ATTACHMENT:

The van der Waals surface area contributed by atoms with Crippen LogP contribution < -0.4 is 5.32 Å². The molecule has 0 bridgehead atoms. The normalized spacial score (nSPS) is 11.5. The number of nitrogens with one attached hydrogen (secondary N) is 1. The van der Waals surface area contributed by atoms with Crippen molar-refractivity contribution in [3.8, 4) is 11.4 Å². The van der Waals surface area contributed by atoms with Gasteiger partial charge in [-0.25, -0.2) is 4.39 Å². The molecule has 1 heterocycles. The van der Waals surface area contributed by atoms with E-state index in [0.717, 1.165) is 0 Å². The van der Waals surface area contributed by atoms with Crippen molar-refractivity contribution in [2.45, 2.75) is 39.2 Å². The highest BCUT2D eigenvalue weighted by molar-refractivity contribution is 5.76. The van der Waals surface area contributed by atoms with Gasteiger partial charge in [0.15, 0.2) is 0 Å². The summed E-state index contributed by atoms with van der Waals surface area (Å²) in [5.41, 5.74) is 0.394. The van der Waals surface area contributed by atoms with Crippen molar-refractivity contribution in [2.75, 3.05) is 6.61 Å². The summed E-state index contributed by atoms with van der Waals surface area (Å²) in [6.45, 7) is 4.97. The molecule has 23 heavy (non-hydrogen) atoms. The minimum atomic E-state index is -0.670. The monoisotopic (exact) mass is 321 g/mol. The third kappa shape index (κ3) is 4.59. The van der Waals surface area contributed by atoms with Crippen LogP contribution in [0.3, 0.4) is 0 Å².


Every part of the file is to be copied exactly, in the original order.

The van der Waals surface area contributed by atoms with Crippen LogP contribution < -0.4 is 5.32 Å². The molecule has 0 bridgehead atoms. The normalized spacial score (nSPS) is 11.5. The number of nitrogens with one attached hydrogen (secondary N) is 1. The van der Waals surface area contributed by atoms with Crippen molar-refractivity contribution in [3.8, 4) is 11.4 Å². The van der Waals surface area contributed by atoms with Gasteiger partial charge in [-0.25, -0.2) is 4.39 Å². The molecule has 1 heterocycles. The van der Waals surface area contributed by atoms with E-state index in [0.717, 1.165) is 0 Å². The van der Waals surface area contributed by atoms with Crippen molar-refractivity contribution in [2.45, 2.75) is 39.2 Å². The highest BCUT2D eigenvalue weighted by molar-refractivity contribution is 5.76. The van der Waals surface area contributed by atoms with Gasteiger partial charge in [0.15, 0.2) is 0 Å². The summed E-state index contributed by atoms with van der Waals surface area (Å²) in [5.41, 5.74) is 0.394. The van der Waals surface area contributed by atoms with Crippen molar-refractivity contribution in [2.75, 3.05) is 6.61 Å². The summed E-state index contributed by atoms with van der Waals surface area (Å²) in [6.45, 7) is 4.97. The molecule has 23 heavy (non-hydrogen) atoms. The minimum atomic E-state index is -0.670. The monoisotopic (exact) mass is 321 g/mol. The third kappa shape index (κ3) is 4.59. The van der Waals surface area contributed by atoms with Crippen LogP contribution in [0.3, 0.4) is 0 Å².